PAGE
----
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Nicaragua scraps controversial social security reforms

Nicaraguan President Daniel Ortega has revoked a controversial pension reform resolution after several days of violen...

Posted: Apr 23, 2018 11:03 AM
Updated: Apr 23, 2018 11:03 AM

Nicaraguan President Daniel Ortega has revoked a controversial pension reform resolution after several days of violent protests across the country. The reversal was announced Sunday evening during a televised meeting with government officials.

"This resolution that I'm publishing right now, which was just approved by the Social Security Council, has the effect of revoking, meaning, it's canceling," President Ortega said.

Last week, the government approved the pension reform resolution in an effort to stop the widening deficit in the social security system. The changes increased contributions into the social security system by workers and employers but reduced the pensions of retired workers.

President Ortega's withdrawal of the resolution comes after negotiations over the weekend with protesters and opponents of the reforms.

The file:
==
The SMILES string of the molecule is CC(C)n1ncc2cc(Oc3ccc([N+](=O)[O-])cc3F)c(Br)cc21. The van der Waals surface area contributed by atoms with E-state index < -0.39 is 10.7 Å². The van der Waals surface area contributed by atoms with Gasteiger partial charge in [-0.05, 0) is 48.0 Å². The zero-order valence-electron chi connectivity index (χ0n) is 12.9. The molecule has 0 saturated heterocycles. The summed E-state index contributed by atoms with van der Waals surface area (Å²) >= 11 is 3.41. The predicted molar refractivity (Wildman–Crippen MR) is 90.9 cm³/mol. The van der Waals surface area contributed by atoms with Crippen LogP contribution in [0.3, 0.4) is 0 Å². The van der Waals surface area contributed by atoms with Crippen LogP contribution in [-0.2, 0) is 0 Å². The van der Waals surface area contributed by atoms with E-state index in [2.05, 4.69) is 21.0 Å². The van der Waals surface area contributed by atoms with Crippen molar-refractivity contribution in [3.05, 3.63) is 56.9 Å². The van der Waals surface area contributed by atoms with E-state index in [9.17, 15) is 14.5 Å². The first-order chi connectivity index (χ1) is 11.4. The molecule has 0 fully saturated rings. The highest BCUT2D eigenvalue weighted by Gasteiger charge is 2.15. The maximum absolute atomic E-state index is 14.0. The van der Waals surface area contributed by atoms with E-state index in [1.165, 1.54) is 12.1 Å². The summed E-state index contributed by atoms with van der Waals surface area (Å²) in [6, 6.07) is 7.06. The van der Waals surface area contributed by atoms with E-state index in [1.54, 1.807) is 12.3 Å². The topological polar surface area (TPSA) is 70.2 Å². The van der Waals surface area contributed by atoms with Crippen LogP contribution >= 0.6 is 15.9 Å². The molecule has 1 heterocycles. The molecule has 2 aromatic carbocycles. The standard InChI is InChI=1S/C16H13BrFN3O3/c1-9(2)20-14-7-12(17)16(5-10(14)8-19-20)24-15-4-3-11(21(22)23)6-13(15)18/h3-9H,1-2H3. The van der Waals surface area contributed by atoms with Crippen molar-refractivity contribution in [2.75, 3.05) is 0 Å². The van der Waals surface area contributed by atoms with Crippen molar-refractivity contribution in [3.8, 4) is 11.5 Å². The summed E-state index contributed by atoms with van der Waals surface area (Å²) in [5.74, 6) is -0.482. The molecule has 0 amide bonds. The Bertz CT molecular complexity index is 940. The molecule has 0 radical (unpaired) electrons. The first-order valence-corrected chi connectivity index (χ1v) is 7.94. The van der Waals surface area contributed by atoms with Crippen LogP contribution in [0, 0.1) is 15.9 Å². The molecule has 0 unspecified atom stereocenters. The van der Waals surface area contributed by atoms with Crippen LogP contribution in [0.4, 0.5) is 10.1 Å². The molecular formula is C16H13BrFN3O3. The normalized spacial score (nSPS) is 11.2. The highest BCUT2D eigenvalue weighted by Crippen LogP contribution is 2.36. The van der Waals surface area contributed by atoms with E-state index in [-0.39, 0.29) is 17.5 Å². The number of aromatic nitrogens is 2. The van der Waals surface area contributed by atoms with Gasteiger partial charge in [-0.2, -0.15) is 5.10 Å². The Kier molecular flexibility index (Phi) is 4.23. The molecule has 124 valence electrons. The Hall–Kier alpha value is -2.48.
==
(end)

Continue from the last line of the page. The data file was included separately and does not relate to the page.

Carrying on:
Dozens killed in protests

The resolution was announced last Wednesday and triggered violent clashes between protesters and security forces. In the capital city of Managua, demonstrators threw rocks and set fires as police responded with tear gas and rubber bullets. Several television stations were taken off the air as the government tried to stem the unrest.

The Nicaraguan Center for Human Rights, a Managua-based NGO, reported Sunday that at least 25 people were killed and 67 injured in protests over the last few days.

Both the US State Department and the United Nations condemned the violence against protesters and called for a peaceful resolution.

"We have to restore order. We cannot allow for chaos, crime and looting to prevail," Ortega added in his televised address. "We cannot allow it. And we will act under the rule of law and under the constitution to ensure and guarantee the restoration of stability and social peace so that workers can peacefully go to work."

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